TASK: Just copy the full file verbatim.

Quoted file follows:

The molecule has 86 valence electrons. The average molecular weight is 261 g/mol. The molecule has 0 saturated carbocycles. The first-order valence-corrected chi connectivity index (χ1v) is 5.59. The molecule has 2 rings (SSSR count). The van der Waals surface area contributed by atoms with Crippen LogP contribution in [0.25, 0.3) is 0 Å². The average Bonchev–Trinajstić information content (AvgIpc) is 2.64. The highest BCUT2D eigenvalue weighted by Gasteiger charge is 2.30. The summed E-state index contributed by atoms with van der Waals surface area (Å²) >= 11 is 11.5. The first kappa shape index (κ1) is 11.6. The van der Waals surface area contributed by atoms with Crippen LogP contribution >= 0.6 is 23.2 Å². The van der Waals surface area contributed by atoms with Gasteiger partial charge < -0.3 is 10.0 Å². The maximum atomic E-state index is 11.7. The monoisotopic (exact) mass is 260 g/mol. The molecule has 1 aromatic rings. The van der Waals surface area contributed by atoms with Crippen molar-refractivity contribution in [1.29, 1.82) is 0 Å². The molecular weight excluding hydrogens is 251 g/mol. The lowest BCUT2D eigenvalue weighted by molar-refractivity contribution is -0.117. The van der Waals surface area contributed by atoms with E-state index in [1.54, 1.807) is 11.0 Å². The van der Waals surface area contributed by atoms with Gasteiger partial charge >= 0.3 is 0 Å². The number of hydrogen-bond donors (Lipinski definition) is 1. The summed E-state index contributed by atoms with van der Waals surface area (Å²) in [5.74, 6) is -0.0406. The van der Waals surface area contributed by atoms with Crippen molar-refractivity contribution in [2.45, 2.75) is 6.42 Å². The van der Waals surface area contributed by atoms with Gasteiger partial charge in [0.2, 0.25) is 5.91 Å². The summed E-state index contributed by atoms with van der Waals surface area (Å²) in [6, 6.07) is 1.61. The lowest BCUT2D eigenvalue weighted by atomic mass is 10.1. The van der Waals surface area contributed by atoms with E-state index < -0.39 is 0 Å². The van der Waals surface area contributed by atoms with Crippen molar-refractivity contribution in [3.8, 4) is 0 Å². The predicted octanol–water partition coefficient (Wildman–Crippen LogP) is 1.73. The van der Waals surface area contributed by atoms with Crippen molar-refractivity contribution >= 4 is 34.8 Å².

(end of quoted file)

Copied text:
The molecule has 86 valence electrons. The average molecular weight is 261 g/mol. The molecule has 0 saturated carbocycles. The first-order valence-corrected chi connectivity index (χ1v) is 5.59. The molecule has 2 rings (SSSR count). The van der Waals surface area contributed by atoms with Crippen LogP contribution in [0.25, 0.3) is 0 Å². The average Bonchev–Trinajstić information content (AvgIpc) is 2.64. The highest BCUT2D eigenvalue weighted by Gasteiger charge is 2.30. The summed E-state index contributed by atoms with van der Waals surface area (Å²) >= 11 is 11.5. The first kappa shape index (κ1) is 11.6. The van der Waals surface area contributed by atoms with Crippen LogP contribution >= 0.6 is 23.2 Å². The van der Waals surface area contributed by atoms with Gasteiger partial charge < -0.3 is 10.0 Å². The maximum atomic E-state index is 11.7. The monoisotopic (exact) mass is 260 g/mol. The molecule has 1 aromatic rings. The van der Waals surface area contributed by atoms with Crippen molar-refractivity contribution in [1.29, 1.82) is 0 Å². The molecular weight excluding hydrogens is 251 g/mol. The lowest BCUT2D eigenvalue weighted by molar-refractivity contribution is -0.117. The van der Waals surface area contributed by atoms with E-state index in [1.54, 1.807) is 11.0 Å². The van der Waals surface area contributed by atoms with Gasteiger partial charge >= 0.3 is 0 Å². The number of hydrogen-bond donors (Lipinski definition) is 1. The summed E-state index contributed by atoms with van der Waals surface area (Å²) in [5.74, 6) is -0.0406. The van der Waals surface area contributed by atoms with Crippen molar-refractivity contribution in [2.45, 2.75) is 6.42 Å². The van der Waals surface area contributed by atoms with Gasteiger partial charge in [0.2, 0.25) is 5.91 Å². The summed E-state index contributed by atoms with van der Waals surface area (Å²) in [6, 6.07) is 1.61. The lowest BCUT2D eigenvalue weighted by atomic mass is 10.1. The van der Waals surface area contributed by atoms with E-state index < -0.39 is 0 Å². The van der Waals surface area contributed by atoms with Crippen molar-refractivity contribution in [3.8, 4) is 0 Å². The predicted octanol–water partition coefficient (Wildman–Crippen LogP) is 1.73. The van der Waals surface area contributed by atoms with Crippen molar-refractivity contribution >= 4 is 34.8 Å².